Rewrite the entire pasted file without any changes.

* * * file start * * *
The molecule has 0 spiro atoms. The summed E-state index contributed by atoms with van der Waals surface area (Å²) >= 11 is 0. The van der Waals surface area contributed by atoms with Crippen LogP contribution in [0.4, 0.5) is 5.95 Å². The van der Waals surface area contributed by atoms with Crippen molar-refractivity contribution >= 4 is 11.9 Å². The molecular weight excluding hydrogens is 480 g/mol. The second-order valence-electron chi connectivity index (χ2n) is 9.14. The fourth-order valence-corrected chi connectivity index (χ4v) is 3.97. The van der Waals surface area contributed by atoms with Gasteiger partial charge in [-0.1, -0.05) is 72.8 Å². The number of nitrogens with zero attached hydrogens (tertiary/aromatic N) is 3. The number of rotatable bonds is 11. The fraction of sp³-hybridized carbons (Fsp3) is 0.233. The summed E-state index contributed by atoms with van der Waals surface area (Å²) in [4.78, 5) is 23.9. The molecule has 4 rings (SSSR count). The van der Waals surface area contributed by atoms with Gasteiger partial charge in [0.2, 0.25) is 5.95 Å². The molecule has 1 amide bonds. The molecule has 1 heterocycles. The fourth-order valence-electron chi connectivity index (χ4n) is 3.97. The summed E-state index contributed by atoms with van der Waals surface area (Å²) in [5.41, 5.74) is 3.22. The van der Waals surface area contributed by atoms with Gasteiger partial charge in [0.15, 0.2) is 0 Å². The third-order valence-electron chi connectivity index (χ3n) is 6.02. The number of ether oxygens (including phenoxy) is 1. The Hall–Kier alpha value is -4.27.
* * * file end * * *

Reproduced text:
The molecule has 0 spiro atoms. The summed E-state index contributed by atoms with van der Waals surface area (Å²) >= 11 is 0. The van der Waals surface area contributed by atoms with Crippen LogP contribution in [0.4, 0.5) is 5.95 Å². The van der Waals surface area contributed by atoms with Crippen molar-refractivity contribution >= 4 is 11.9 Å². The molecular weight excluding hydrogens is 480 g/mol. The second-order valence-electron chi connectivity index (χ2n) is 9.14. The fourth-order valence-corrected chi connectivity index (χ4v) is 3.97. The van der Waals surface area contributed by atoms with Gasteiger partial charge in [-0.1, -0.05) is 72.8 Å². The number of nitrogens with zero attached hydrogens (tertiary/aromatic N) is 3. The number of rotatable bonds is 11. The fraction of sp³-hybridized carbons (Fsp3) is 0.233. The summed E-state index contributed by atoms with van der Waals surface area (Å²) in [4.78, 5) is 23.9. The molecule has 4 rings (SSSR count). The van der Waals surface area contributed by atoms with Gasteiger partial charge in [0.2, 0.25) is 5.95 Å². The molecule has 1 amide bonds. The molecule has 1 heterocycles. The fourth-order valence-electron chi connectivity index (χ4n) is 3.97. The summed E-state index contributed by atoms with van der Waals surface area (Å²) in [5.41, 5.74) is 3.22. The van der Waals surface area contributed by atoms with Gasteiger partial charge in [0.15, 0.2) is 0 Å². The third-order valence-electron chi connectivity index (χ3n) is 6.02. The number of ether oxygens (including phenoxy) is 1. The Hall–Kier alpha value is -4.27.